We recently asked you guys to send us health and wellness related questions, and of course we received hundreds of thoughtful queries. In today’s post, I thought I’d tackle a fitness question that I really liked:

“What does a typical week of workouts look like that includes all the components deemed necessary: stretching & flexibility, cardio (HIIT & endurance), balance, strength (upper, lower and core)? Goal to be fit and active in middle age. Limited time to workout like 1-1.5 hrs per day.”

Let me start by saying if you have an hour or an hour and a half to exercise every day, you’re not limited, you’re lucky! Plenty of time to get in everything you need! If you have considerably less time than that, don’t fret, you can still get in what you need during the week, you just have to be intentional and efficient, and perhaps raise the intensity a bit. If you’re really short on time, check back to our recent Express Workout video.

Next let’s check out some of the components mentioned in the question, talk about general guidelines, and look at how they could all fit together in a week of fitness, which is known to coaches as a microcycle.


  • Interval Training, HIIT (High Intensity Interval Training). Great for: burning a lot of calories/weight loss, building anaerobic power, strengthening the heart, building tolerance to fatigue. How much: 1-2 sessions per week, or around 75 minutes total per week.
  • Endurance, LSD (Long Slow Distance). This is your longer, steadier, less intense exercise: walking, jogging, running, cycling, XC skiing, hiking, swimming, etc. Great for: strengthening the heart and circulatory system and burning calories, particularly fat. How much: 3-6 sessions per week, or 150-300 minutes (which can include the higher intensity minutes mentioned above). A lot of this category’s duration will depend on your overall goals and your fitness level—beginners may spend the majority of their weekly exercise minutes in this category.

Strength Training

Great for: building strength, developing lean muscle mass, maintaining bone density, burning calories, and developing movement patterns that are useful in everyday life. For this category, I prefer a full body workout—there’s no real need to split up your strength training into body parts/areas, unless you are a body builder or just want to lift every day. Each session may include lower body exercises, upper body (pushing and pulling), combinations (ex. squat to overhead press), and core. Check out our Exercise Library for ideas. How much: 1-3 sessions per week.

Flexibility and Balance

An oft neglected part of our overall fitness, being properly flexible and having good balance generally leads to better movement in all aspects of life, and less pain. Strength, balance, and flexibility help prevent falls and debilitating injury as we age. Flexibility and balance exercises can be done daily, and can be easily built into our other workouts as dynamic warmups, cool downs, and even active rest between sets. Flexibility and balance may also be practiced as standalone sessions, such as in a yoga class.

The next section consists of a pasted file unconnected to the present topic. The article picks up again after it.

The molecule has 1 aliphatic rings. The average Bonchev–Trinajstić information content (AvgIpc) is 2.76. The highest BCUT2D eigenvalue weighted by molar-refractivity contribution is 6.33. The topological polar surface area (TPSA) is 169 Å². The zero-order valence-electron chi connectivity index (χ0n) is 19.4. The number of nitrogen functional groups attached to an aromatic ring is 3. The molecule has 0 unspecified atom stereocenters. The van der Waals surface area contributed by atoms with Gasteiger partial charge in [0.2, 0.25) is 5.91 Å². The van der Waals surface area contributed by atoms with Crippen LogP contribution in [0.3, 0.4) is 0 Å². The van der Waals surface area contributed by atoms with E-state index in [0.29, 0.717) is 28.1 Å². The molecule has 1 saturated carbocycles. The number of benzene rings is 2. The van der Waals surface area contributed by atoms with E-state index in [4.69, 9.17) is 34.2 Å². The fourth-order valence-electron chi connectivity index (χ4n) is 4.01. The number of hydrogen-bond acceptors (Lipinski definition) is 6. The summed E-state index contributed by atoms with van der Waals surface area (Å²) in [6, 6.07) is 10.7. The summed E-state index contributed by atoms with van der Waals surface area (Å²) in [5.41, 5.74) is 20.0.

Weekly Schedule

I’m not going to assign days. Everyone has a different schedule, and different exercise time preferences. But in my best attempt to answer the question, here is one EXAMPLE of what the prior recommendations could look like. Please keep in mind that this example is malleable and customizable. In other words, it’s a template, and not set in stone. Bend it to your will.

  • Day 1 (55-60 minutes)
    • Dynamic Warmup, including dynamic stretching and flexibility exercises: 15 minutes
    • Easy Endurance Cardio: 10 minutes
    • Intervals or HIIT: 20-25 minutes
    • Easy Endurance Cardio Cooldown: 10 minutes
    • (Many group fitness exercise classes will follow similar formats)
  • Day 2 (60 minutes)
    • Dynamic Warmup: 10 minutes
    • Strength Training or Group Fitness Strength Training Class: 40-45 minutes
    • Easy Cardio Cooldown: 5-10 minutes
  • Day 3 (30-60 minutes)
    • Dynamic Warmup: 5-10 minutes
    • Low intensity Cardio: 25-60 minutes
  • Day 4 (30-60 minutes)
    • Yoga Class, or session focusing on balance, flexibility, & core strength
  • Day 5 (30-60 minutes)
    • Do another day of HIIT, strength training, or long endurance—whatever fits your goals best.
  • Day 6 (30+. i.e. as long as you want)
    • Do something fun that you like.
    • Run a race, go for a hike, get outside and play with your kids, ride your bike to a park and have a picnic.
    • Whatever it is you like to do—go do it. This is what you’re training for.
  • Day 7
    • Rest. Relax. Clean the house. It’s cool to take a day off. Rest is where the magic happens.
    • For those of you who are going to do something everyday anyway, repeat the suggestions of Day 5 or Day 6.

It’s good to have a plan! I feel more fit and well-balanced already!

As a concluding remark, I’d just like to say that I appreciate that the goal of the workout plan is stated in the question, and it is a worthy goal: “to be fit and active in middle age”. We all have different goals and aspirations, but most of us share this common goal—we’re all aging and we all want to continue to be fit and active as we age–to live life well. When it comes to overall health and well-being, I truly believe that the answer was already present in this question. The answer being a blend of cardiovascular exercise of various intensities, along with strength training and the incorporation of flexibility and balance, done consistently over time, will yield fantastic results!

Have fun with it, and keep moving!


P.S. We’ll continue to answer questions right here on Montana Moves & Meals, in every Wellchat Podcast, and in a webinar or two!

References: AHA Exercise Guideline Infographic

2 thoughts on “Question Time: A Typical Week

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